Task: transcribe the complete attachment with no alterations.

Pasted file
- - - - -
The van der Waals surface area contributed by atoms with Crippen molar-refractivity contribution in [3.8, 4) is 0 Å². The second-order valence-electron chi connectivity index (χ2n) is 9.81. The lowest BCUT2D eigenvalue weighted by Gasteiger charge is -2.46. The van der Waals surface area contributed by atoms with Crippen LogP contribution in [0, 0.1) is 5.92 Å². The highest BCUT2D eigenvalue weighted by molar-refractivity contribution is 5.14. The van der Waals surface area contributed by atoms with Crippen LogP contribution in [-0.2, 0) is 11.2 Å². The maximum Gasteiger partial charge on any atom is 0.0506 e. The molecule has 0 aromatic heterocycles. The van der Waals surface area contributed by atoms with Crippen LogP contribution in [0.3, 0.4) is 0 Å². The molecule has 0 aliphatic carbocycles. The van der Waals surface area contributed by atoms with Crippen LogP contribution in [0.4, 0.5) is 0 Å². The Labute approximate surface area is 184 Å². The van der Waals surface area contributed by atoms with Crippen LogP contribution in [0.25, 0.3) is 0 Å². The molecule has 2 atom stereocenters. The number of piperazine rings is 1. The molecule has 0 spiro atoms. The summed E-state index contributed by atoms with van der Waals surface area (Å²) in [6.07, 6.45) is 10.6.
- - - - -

The van der Waals surface area contributed by atoms with Crippen molar-refractivity contribution in [3.8, 4) is 0 Å². The second-order valence-electron chi connectivity index (χ2n) is 9.81. The lowest BCUT2D eigenvalue weighted by Gasteiger charge is -2.46. The van der Waals surface area contributed by atoms with Crippen LogP contribution in [0, 0.1) is 5.92 Å². The highest BCUT2D eigenvalue weighted by molar-refractivity contribution is 5.14. The van der Waals surface area contributed by atoms with Crippen LogP contribution in [-0.2, 0) is 11.2 Å². The maximum Gasteiger partial charge on any atom is 0.0506 e. The molecule has 0 aromatic heterocycles. The van der Waals surface area contributed by atoms with Crippen LogP contribution in [0.3, 0.4) is 0 Å². The molecule has 0 aliphatic carbocycles. The van der Waals surface area contributed by atoms with Crippen LogP contribution in [0.4, 0.5) is 0 Å². The Labute approximate surface area is 184 Å². The van der Waals surface area contributed by atoms with Crippen LogP contribution in [0.25, 0.3) is 0 Å². The molecule has 2 atom stereocenters. The number of piperazine rings is 1. The molecule has 0 spiro atoms. The summed E-state index contributed by atoms with van der Waals surface area (Å²) in [6.07, 6.45) is 10.6.